Using Natural Framing to Improve Your Composition
To help you compose more exciting and beautiful photographs there are certain key techniques that you can use. Using framing can create extremely impressive and elegant images when done right. Here are some tips.
Natural framing is when you use an element within your image to frame the subject. This draws the eye into the photo and highlights the actual subject. The internal frame can be constructed using a multitude of things you’ll find anywhere – branches, archways, tunnels. door frames etc. as well as things that aren’t solid like light, shadows, rain, fog etc. – it doesn’t matter what you use. Framing is a technique to use sparingly.
Why should you use natural framing?
- it easily draws your viewer’s eye into the photo and emphasizes the subject.
- it brings a sense of order and structure to a photo and the eye loves order.
- to obscure boring sky.
- to add depth to an image – especially when the item acting as a frame is not in focus.
- to bring contrasting elements into the photo without detracting from the subject.
- to create structure.
- to create a feeling of a self-contained image, particularly if you are photographing something quite ordinary and simple, a frame will help give depth to the subject.
Natural framing is one of the hardest rules to pull off well. Many people use it to make a boring landscape or scene more interesting. If your subject is boring, no technique is going to liven it up. Framing should be used as an additional interesting element – not as an overlay to a mundane scene.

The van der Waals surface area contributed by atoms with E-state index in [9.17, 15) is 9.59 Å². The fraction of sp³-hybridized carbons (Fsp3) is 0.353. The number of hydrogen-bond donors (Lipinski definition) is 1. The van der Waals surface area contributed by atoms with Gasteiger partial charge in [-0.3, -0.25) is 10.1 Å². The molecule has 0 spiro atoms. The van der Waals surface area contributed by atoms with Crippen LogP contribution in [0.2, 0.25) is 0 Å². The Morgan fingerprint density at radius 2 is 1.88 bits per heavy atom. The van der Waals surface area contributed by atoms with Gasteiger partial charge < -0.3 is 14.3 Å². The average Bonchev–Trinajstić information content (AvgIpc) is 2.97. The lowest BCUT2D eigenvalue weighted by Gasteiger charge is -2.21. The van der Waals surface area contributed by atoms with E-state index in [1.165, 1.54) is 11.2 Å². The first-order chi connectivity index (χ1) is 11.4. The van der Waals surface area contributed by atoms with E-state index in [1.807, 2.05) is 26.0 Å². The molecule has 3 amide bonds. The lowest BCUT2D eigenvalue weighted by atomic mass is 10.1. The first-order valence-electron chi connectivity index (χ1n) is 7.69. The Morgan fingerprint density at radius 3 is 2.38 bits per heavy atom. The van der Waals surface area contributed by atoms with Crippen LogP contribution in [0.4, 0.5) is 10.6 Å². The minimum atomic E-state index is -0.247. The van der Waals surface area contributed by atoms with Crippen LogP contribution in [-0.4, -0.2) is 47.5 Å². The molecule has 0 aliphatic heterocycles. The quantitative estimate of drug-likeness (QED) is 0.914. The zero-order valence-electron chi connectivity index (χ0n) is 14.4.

- a photo looks more natural and pleasing for the frame to take up 2 or 3 sides of the frame.
- when the frame is out of focus it creates a sense of depth in the image.
- the frame can be made from different elements – the colours can be the same and have interesting shapes.
Natural framing is a very good way to remember that you are in control of how the viewer’s eye will go around the image. Your job as photographer is to direct the eye.
As a photographer you need to make sure that everything you put in a frame is saying something that you want it to – that the elements are all working together to form the idea and feeling that you seek.
- what am I feeling here?
- what is interesting to me in the scene?
- why is this important?
A final thought from Henri Cartier-Brisson
“You just have to live and life will give you a picture”.